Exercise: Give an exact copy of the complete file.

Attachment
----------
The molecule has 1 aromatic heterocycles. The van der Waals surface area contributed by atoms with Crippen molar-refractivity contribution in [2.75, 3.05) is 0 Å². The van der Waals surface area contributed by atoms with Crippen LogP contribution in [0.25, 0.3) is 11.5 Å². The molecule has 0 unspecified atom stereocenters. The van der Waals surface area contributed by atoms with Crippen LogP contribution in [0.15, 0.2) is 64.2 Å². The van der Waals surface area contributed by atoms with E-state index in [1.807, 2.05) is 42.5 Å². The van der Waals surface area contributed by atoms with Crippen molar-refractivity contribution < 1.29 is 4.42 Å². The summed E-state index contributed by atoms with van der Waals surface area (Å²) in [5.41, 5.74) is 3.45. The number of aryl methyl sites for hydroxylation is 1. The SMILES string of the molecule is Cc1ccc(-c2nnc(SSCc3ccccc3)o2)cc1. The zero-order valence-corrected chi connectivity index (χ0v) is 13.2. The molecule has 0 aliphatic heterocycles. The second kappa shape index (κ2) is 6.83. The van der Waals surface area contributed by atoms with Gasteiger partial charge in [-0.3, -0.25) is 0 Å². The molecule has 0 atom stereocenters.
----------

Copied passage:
The molecule has 1 aromatic heterocycles. The van der Waals surface area contributed by atoms with Crippen molar-refractivity contribution in [2.75, 3.05) is 0 Å². The van der Waals surface area contributed by atoms with Crippen LogP contribution in [0.25, 0.3) is 11.5 Å². The molecule has 0 unspecified atom stereocenters. The van der Waals surface area contributed by atoms with Crippen LogP contribution in [0.15, 0.2) is 64.2 Å². The van der Waals surface area contributed by atoms with E-state index in [1.807, 2.05) is 42.5 Å². The van der Waals surface area contributed by atoms with Crippen molar-refractivity contribution < 1.29 is 4.42 Å². The summed E-state index contributed by atoms with van der Waals surface area (Å²) in [5.41, 5.74) is 3.45. The number of aryl methyl sites for hydroxylation is 1. The SMILES string of the molecule is Cc1ccc(-c2nnc(SSCc3ccccc3)o2)cc1. The zero-order valence-corrected chi connectivity index (χ0v) is 13.2. The molecule has 0 aliphatic heterocycles. The second kappa shape index (κ2) is 6.83. The van der Waals surface area contributed by atoms with Gasteiger partial charge in [-0.3, -0.25) is 0 Å². The molecule has 0 atom stereocenters.